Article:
It strikes me just how different Doctor Who is now compared to its stint under R.T. Davies. It's hard to pin-point what exactly: the characters, the plots, the atmosphere? But something fundamental has changed to the point where it feels like I'm watching an entirely different show.
In any case, here are twelve thoughts on Kill the Moon:
1. Did Doctor Who just do a pro-life episode?
Er... we'll get to this in a bit.
2. The cold opening flash-forward has Clara inform us that an innocent life is at stake and a terrible choice must be made in forty-five minutes. And what are the odds? That's the same length of an episode!
Okay, I'm being snarky but the fact that the timer was set well into the episode's forty-five minute run meant that the line was a fun bit of meta rather than another take on season three's 42.
3. I do wish the Doctor wasn't Sherlock. Swanning about arrogantly, telling children that they're not special (didn't he once assert the exact opposite?), espousing his own intelligence and treating people like annoyances.
Look, I get that they're trying to do something different with his personality, and he's thankfully called out on his behaviour by everyone from Clara to Courtney to Lundvik – but it's not like he's actually going to modify his unpleasantness, right? Which leaves him as Sherlock: too brilliant to care.
4. I'm willing to hand-wave that the Doctor is always able to talk his way into and out of situations that he has no right to be involved with (well, except that one time), though I had to laugh at the completely casual acceptance of his presence on a space shuttle that he could not have possibly stowed away on. Judging from Lundvik's expression, you'd think that doctors, teachers and teenagers popping up out of nowhere was completely normal.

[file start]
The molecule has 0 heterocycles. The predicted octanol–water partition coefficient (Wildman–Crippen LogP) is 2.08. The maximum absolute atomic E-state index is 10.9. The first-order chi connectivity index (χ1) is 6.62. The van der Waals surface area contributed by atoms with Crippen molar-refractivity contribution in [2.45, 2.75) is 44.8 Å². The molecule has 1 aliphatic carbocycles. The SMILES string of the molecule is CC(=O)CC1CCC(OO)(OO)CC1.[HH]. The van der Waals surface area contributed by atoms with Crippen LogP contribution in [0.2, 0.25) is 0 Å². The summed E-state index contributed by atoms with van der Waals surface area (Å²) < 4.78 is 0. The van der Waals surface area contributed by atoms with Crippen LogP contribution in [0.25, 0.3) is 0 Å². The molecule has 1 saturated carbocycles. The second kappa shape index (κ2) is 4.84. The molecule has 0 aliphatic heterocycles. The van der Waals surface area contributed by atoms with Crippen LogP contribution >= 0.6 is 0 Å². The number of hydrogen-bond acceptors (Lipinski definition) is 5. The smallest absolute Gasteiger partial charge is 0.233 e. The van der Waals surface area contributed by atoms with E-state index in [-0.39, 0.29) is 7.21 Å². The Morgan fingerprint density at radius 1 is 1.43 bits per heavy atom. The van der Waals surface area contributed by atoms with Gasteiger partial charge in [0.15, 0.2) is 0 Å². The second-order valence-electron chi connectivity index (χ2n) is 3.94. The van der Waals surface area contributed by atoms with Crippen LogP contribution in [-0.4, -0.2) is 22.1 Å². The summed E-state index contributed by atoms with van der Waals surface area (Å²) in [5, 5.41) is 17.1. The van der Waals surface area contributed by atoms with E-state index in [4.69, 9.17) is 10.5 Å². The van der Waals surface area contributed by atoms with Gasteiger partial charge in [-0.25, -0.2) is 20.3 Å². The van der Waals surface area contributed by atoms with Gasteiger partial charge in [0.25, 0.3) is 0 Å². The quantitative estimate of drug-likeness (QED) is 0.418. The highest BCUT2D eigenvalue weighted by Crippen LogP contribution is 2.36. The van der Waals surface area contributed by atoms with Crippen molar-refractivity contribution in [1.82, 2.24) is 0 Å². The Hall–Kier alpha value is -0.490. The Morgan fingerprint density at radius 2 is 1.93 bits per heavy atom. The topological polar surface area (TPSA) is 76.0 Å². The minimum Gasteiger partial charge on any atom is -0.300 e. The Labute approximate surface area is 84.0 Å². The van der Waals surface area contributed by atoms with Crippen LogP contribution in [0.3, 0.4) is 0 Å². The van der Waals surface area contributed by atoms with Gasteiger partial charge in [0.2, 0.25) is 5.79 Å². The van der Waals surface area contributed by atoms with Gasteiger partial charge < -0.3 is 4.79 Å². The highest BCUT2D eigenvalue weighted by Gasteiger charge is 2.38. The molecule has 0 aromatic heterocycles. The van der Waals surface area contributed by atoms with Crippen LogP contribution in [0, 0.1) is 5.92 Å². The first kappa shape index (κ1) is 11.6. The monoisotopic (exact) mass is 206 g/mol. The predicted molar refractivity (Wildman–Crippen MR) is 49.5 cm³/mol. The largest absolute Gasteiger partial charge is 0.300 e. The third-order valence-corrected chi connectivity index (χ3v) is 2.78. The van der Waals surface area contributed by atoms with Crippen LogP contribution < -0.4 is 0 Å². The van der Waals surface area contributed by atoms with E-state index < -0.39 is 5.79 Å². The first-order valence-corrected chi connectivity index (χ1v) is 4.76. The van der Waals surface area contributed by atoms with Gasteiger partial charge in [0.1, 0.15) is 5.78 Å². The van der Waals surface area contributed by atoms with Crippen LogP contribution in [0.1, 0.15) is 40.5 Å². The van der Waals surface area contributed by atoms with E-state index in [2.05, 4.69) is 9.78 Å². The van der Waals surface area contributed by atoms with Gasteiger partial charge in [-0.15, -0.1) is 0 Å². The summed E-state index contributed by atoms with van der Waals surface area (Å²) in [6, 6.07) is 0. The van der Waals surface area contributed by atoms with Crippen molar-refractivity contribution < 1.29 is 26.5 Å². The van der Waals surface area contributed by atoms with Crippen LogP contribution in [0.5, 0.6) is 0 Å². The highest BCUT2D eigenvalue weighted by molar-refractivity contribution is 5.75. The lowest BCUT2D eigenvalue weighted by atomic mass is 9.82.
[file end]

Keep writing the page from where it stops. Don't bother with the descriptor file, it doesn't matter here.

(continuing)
5. I was initially torn on Courtney Woods, disruptive influence, fluctuating as she did between annoying and amusing – but I ultimately settled on amusing. I suppose I'm still scarred by those awful brats of last season, but Courtney had an appropriate reaction to being on the moon (awe and excitement), followed up with a botched Neil Armstrong quote and a shot of her cheerfully taking pictures on her phone.
6. Ah, those orange spacesuits. A trip down memory lane, and so much better than the bulky plastic grey ones.
7. At about the twenty-minute mark this generic episode with stock characters got really interesting, though up until that point it was a standard re-tread of a typical episode. The abandoned space station, the bodies fixed to the wall, the spidery aliens that crawl out of the darkness, the Red Shirts that die to prove how dire the situation is and who get a couple of seconds of post-mortem characterization as their friends recall how great they were...
There were even a few silly bits just to keep us off our guard, including the use of spray-and-wipe to repel giant spiders and a line so clichéd that it made me blink in astonishment: "don't try this at home."
But all this was a smoke-screen to lull us into a sense of uninterested security, designed to make the outrageously awesome reveal all the more gob-smacking:
The moon is an egg, and it's about to hatch.
In a single moment our perception of the silvery orb is changed forever, and I realize just how fond I am of its presence in the night sky.
8. Before we get to the juicy stuff, I just want to point out how much I enjoyed the rapport between Clara and Courtney. As ever, Clara's first instinct is to look after the child in her vicinity, and most of the protective body language was (I like to think) down to Jenna Louise Coleman.